Archie Comics has been doing some of the most risky things in comics of late. Over in the eponymous books, they’re running parallel “Imaginary” stories where Archie marries either Betty or Veronica, and details how the two lives would differ.
They also introduced Kevin Keller, Riverdale’s first openly gay character, a move that has gotten them much publicity and sales.
They’ve now chosen to get back into the superhero business. Hot on the heels of DC’s latest abortive attempt to renovate the characters, DC is reviving the Red Circle line, and all of its heroes. As opposed to DC’s two tries (I’ve gone on about the Impact line before), Archie is keeping all the heroes’ history in play, as far back as the first appearance of The Shield.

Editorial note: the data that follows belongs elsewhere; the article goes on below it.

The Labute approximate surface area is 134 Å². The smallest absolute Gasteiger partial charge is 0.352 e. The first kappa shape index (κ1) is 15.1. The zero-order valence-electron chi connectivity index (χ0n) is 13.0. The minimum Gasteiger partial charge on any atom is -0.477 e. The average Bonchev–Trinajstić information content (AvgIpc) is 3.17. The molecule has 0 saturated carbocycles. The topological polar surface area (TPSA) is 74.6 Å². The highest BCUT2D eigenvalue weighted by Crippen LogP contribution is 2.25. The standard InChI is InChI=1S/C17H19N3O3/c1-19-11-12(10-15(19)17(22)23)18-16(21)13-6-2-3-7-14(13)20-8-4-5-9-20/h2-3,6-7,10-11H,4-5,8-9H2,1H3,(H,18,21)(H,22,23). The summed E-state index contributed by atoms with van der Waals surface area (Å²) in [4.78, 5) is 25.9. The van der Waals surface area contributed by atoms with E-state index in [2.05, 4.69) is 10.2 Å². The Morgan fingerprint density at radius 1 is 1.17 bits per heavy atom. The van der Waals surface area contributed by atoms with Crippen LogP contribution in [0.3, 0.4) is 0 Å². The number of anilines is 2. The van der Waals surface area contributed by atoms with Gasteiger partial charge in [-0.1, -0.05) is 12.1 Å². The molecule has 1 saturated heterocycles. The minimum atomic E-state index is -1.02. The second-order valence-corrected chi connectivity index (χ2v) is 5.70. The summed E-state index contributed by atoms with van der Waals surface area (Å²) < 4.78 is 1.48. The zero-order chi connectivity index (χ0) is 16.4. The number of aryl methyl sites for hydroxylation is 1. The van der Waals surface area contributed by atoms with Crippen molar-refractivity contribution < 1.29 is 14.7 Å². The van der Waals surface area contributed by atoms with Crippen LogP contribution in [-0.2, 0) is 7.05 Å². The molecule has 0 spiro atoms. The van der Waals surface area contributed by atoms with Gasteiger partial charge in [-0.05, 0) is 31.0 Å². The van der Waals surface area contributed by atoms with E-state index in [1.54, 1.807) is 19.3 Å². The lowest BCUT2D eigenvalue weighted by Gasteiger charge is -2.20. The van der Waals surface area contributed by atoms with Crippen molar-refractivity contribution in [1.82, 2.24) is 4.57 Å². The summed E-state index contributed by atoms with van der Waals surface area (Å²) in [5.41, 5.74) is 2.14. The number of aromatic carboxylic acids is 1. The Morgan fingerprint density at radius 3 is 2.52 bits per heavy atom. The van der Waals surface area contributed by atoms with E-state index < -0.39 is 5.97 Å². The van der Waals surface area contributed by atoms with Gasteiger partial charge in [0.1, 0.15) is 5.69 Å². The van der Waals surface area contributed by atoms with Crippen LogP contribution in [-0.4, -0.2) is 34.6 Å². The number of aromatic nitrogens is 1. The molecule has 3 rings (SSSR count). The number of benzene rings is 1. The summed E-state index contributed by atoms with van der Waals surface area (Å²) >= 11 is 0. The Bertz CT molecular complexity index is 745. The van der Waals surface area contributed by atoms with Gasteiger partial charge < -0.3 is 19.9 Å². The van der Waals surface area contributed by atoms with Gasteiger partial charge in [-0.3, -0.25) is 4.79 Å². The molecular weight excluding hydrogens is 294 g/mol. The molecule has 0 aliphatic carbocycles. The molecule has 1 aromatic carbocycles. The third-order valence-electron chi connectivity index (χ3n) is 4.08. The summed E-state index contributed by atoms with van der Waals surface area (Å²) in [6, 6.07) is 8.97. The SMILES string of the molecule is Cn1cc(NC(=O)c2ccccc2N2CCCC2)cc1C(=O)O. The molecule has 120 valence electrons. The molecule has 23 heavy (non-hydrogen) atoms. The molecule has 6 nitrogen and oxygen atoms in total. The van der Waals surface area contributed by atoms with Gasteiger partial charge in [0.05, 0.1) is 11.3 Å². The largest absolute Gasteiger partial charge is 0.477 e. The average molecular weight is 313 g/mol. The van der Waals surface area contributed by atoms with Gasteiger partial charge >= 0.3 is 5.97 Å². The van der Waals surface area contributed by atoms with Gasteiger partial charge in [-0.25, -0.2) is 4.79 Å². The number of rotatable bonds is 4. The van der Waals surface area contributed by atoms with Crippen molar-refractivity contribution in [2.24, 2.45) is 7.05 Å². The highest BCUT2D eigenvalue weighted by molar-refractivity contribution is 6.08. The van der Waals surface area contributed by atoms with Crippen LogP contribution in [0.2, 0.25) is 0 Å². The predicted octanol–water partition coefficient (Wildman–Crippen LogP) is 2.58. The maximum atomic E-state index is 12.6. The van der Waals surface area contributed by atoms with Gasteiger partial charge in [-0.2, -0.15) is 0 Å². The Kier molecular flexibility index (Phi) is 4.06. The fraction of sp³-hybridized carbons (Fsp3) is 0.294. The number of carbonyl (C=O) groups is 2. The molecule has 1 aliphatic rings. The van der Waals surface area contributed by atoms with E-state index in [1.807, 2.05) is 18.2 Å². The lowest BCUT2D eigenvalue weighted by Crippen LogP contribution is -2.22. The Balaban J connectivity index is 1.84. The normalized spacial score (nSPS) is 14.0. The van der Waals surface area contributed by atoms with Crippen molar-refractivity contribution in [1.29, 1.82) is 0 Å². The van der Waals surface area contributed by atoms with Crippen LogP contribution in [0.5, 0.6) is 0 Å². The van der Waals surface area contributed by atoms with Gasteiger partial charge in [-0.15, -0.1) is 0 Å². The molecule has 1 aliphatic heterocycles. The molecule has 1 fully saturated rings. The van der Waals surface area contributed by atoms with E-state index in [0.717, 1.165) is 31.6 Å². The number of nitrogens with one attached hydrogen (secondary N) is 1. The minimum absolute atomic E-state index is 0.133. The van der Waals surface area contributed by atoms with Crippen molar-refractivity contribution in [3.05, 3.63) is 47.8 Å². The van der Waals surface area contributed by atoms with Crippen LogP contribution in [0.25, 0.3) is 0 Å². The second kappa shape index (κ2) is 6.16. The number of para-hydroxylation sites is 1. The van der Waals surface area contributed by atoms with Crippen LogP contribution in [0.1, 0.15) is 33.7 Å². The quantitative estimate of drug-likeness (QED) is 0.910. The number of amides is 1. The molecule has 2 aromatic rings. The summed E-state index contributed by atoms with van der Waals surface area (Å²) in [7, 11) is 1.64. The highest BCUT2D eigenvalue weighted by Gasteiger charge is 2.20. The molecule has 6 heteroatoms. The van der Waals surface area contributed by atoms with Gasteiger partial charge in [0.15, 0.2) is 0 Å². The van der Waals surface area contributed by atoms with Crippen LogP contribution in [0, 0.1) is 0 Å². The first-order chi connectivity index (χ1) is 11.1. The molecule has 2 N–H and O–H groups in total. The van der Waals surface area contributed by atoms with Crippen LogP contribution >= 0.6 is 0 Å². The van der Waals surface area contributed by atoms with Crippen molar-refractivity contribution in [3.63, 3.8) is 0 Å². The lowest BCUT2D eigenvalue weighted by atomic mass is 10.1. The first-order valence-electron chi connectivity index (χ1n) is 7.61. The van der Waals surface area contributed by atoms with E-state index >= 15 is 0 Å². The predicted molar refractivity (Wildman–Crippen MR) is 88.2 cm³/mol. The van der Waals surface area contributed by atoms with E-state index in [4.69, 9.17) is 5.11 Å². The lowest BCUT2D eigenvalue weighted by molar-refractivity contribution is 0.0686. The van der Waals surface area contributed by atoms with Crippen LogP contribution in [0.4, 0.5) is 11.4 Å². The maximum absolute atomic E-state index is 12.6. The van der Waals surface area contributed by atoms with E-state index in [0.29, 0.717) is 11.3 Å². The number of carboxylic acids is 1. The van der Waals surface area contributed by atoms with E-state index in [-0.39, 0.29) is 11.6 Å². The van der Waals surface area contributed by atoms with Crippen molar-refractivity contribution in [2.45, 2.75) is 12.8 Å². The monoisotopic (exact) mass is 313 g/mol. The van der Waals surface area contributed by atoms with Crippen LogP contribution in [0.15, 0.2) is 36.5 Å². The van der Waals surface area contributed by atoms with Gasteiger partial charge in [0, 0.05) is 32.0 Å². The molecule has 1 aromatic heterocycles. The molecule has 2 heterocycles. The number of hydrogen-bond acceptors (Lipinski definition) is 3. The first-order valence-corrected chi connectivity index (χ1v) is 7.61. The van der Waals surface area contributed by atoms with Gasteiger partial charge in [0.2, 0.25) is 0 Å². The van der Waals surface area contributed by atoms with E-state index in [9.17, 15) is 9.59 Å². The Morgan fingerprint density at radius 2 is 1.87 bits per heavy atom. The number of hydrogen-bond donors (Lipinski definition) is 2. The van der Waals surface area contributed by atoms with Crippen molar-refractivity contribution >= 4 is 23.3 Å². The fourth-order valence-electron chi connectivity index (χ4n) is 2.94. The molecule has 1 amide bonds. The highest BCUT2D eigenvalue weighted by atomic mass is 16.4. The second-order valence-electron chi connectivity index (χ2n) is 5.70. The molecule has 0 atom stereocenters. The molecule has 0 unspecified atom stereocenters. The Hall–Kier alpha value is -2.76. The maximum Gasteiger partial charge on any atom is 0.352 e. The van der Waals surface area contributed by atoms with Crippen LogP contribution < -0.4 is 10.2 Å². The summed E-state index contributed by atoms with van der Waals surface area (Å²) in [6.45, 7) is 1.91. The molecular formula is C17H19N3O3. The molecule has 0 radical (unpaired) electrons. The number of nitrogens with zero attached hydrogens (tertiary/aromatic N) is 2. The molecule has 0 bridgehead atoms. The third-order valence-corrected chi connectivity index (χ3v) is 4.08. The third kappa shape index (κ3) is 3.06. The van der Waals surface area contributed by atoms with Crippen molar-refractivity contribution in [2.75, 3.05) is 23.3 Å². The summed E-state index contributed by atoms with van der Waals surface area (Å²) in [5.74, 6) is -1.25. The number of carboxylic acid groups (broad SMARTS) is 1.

Again trying new things, The New Crusaders will be available digital-only. The Red Circle App will be made available on the 16th, where for a monthly fee, readers will not only receive the chapters of the new comic, but get access to a library of the original runs of the characters. It’s a new idea, and one I’d really like to see do well. After fervent fan demand, they announced the book will eventually be collected into print edition. But personally, I think the digital release should be the one that gets the attention. By taking the cost of print out of the mix, Archie reduces their costs to a point that gives them more freedom to experiment.